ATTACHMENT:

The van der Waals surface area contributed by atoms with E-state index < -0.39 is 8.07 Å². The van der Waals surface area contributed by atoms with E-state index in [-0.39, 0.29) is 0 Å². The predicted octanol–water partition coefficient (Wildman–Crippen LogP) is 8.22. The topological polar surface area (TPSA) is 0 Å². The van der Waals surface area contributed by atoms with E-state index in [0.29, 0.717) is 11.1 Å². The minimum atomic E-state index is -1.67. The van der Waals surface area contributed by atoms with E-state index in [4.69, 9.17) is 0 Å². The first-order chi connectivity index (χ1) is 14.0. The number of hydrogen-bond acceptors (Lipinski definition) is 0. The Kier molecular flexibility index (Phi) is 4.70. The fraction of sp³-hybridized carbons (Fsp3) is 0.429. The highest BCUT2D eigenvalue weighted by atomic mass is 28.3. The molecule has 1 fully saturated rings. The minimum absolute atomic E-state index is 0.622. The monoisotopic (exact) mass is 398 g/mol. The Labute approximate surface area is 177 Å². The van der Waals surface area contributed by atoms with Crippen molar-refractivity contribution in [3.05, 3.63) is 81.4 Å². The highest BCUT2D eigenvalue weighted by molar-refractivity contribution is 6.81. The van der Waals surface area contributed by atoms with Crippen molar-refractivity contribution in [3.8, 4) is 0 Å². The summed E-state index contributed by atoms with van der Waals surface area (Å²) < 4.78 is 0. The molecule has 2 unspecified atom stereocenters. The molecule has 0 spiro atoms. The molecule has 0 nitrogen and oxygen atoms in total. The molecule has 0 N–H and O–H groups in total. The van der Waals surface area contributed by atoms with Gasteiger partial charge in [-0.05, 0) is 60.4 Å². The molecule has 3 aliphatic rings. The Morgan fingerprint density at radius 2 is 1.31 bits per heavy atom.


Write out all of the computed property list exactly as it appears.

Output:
The van der Waals surface area contributed by atoms with E-state index < -0.39 is 8.07 Å². The van der Waals surface area contributed by atoms with E-state index in [-0.39, 0.29) is 0 Å². The predicted octanol–water partition coefficient (Wildman–Crippen LogP) is 8.22. The topological polar surface area (TPSA) is 0 Å². The van der Waals surface area contributed by atoms with E-state index in [0.29, 0.717) is 11.1 Å². The minimum atomic E-state index is -1.67. The van der Waals surface area contributed by atoms with E-state index in [4.69, 9.17) is 0 Å². The first-order chi connectivity index (χ1) is 14.0. The number of hydrogen-bond acceptors (Lipinski definition) is 0. The Kier molecular flexibility index (Phi) is 4.70. The fraction of sp³-hybridized carbons (Fsp3) is 0.429. The highest BCUT2D eigenvalue weighted by atomic mass is 28.3. The molecule has 1 fully saturated rings. The minimum absolute atomic E-state index is 0.622. The monoisotopic (exact) mass is 398 g/mol. The Labute approximate surface area is 177 Å². The van der Waals surface area contributed by atoms with Crippen molar-refractivity contribution in [3.05, 3.63) is 81.4 Å². The highest BCUT2D eigenvalue weighted by molar-refractivity contribution is 6.81. The van der Waals surface area contributed by atoms with Crippen molar-refractivity contribution in [3.8, 4) is 0 Å². The summed E-state index contributed by atoms with van der Waals surface area (Å²) < 4.78 is 0. The molecule has 2 unspecified atom stereocenters. The molecule has 0 spiro atoms. The molecule has 0 nitrogen and oxygen atoms in total. The molecule has 0 N–H and O–H groups in total. The van der Waals surface area contributed by atoms with Gasteiger partial charge in [-0.05, 0) is 60.4 Å². The molecule has 3 aliphatic rings. The Morgan fingerprint density at radius 2 is 1.31 bits per heavy atom.